The Empire Hall – A Brief History
The Empire Hall was built in 1907 for the village by James Buchanan (later Lord Woolavington) of Lavington Park. It was originally built to accommodate 400 (including 75 in the gallery!) and was constructed entirely by men working on the Lavington Estate and in the village under direction of Mr Buchanan’s agent. A room at the new Hall was reserved as a Reading Room and Library, another for the local Conservative Unionist Association. James Buchanan is commemorated in the plaque above the front door of the Hall.
The Hall was opened on 19th October 1907 by Andrew Bonar Law, a Conservative MP who subsequently became Prime Minister, and whose speech was largely concerned with political issues of the day rather than the affairs of Graffham!
Mr Buchanan also had strong political opinions, however his stated aim was to provide a hall for the use of all, independent of views or party. In keeping with the ideals of the Edwardian era he named it “Empire Hall” to suggest imperialism, patriotism and nationalism.
In his own words at the opening ceremony –
“This Hall is built … to be the means of giving amusement, pleasure and improvement to the people living in this neighbourhood. I am sure that with the co-operation of those who, with myself, are anxious for the good of the people of Graffham and East Lavington and the district, we shall be able to do some practical good.”
He also promised to arrange a series of interesting lectures, and concerts, and by many other ways “to give pleasure and add to the improvement morally and physically of the people who surround us here.”
The programme at the Empire Hall in its first year included a lecture with lantern slides by one Mr. Frederic Villiers, a famous war correspondent of the day, who gave a talk on his adventures and experiences, entitled “Armies I have marched with”. A second lecture was provided on “Women’s Work in China”. A children’s Christmas Entertainment was put on that year, with songs, dances, games and recitations. In keeping with the name of the Hall and the spirit of the age, the program ended with the cantata “Britannia’s Sons” and songs were sung and flags displayed from England, India, Canada, Australia and South Africa.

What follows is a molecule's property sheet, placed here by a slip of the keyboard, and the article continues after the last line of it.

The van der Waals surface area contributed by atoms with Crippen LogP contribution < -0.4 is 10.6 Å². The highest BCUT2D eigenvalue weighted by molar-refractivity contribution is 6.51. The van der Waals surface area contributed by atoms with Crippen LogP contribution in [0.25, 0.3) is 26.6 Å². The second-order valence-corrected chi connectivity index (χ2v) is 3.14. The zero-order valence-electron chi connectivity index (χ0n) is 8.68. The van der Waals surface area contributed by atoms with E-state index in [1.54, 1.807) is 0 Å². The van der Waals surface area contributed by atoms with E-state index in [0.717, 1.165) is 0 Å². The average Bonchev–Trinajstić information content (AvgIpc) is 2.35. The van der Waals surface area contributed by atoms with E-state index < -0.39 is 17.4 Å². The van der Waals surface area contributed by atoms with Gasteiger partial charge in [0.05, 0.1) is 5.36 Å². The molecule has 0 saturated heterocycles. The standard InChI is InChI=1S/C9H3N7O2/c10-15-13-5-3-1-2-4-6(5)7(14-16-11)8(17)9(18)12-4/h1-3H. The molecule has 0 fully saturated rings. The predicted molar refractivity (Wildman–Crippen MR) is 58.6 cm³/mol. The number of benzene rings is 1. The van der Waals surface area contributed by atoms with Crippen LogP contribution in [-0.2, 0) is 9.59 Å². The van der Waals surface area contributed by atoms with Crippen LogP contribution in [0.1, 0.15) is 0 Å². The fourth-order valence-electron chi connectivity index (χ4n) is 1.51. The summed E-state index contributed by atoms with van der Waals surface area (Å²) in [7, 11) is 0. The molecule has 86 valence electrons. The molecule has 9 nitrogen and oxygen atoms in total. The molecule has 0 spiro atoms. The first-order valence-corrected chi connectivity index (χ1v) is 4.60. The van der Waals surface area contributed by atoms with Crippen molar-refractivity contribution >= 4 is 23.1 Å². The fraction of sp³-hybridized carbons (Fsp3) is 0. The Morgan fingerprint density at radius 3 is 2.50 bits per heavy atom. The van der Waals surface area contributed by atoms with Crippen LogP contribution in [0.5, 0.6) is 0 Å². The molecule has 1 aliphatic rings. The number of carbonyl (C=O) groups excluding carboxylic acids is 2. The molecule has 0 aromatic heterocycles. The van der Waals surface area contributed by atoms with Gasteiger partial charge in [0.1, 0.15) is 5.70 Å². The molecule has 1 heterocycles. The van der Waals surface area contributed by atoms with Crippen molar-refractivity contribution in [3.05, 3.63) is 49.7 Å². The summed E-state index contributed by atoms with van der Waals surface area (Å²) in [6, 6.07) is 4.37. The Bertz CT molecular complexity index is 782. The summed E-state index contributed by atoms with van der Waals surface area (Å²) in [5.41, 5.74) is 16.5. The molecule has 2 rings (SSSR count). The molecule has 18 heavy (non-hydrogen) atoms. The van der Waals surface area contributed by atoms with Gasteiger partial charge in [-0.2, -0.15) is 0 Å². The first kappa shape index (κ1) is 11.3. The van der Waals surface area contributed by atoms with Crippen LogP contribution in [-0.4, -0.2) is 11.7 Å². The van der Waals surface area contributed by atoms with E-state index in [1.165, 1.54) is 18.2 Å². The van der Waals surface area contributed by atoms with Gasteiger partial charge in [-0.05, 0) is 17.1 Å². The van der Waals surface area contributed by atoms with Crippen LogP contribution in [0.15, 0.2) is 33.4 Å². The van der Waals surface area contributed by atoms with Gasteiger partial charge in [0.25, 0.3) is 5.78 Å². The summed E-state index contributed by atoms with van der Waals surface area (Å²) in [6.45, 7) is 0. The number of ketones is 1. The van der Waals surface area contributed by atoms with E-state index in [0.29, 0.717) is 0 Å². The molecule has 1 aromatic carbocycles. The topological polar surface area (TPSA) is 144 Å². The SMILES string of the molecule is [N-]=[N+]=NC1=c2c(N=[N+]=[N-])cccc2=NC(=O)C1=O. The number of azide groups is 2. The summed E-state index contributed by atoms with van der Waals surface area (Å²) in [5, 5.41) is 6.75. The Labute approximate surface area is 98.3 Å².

Much of the Lavington Estate (though not the Stud) was sold in 1937, but the Macdonald-Buchanan family still continued to own and support the Hall. In 1962 they granted a 99 year peppercorn lease to new Trustees and in 1983 they conveyed the freehold to the Trustees, together with an initial endowment contribution. The Hall’s leasehold and freehold titles are held by the Charity Commissioners on behalf of the Hall.
Over the years, the Hall has accommodated a wide variety of village activities as well as private parties and concerts. In days gone by it provided a library and reading room, which doubled up as doctor’s surgery and waiting room for many years. From 1919 to 1977 it was the base of a local branch of the WI, and for many years it hosted a playgroup, toddler group and Youth Club.
The Hall celebrated its Centenary in October 2007 with an Exhibition of photos of Graffham taken over the past 100 years, a dance and a retrospective by the Graffham Rustics.
Current regular users include Brownies and Guides, Thursday Club, Ladies Circle, the Garden Group, Badminton Club and Parish Council.Graffham Rustics first appeared at the hall in 1951 when they were founded by Eddye Loring, and the original platform for speakers was adapted into a stage with a proscenium arch.Their popular productions of plays and musicals have continued ever since. Films were occasionally put on by the Hall Committee, but these took a new lease of life in 2006 with the establishment of “Graffham Empire Movies” (GEM) which donates its profits to the Hall.
Memorable and well attended annual events in the Hall include Burns Night, the Flower Show, the Parish Harvest Supper, the St. Giles Christmas Fair and the Malcolm Sargeant Christmas Concert.The Hall is also the venue for occasional meetings put on by the Parish council, and the Graffham Down Trust and it is the village’s Polling Station for local and national elections.
In the century since James Buchanan built the Empire Hall for the village we have moved from lantern slides to DVD technology, and from “Rule Britannia” to “Roots Around the World”. Nonetheless we hope that he would still recognise that the Hall continues to give amusement, pleasure, and even improvement to the people of the neighbourhood and that he would be happy that his generosity had made a long term contribution to village life in Graffham!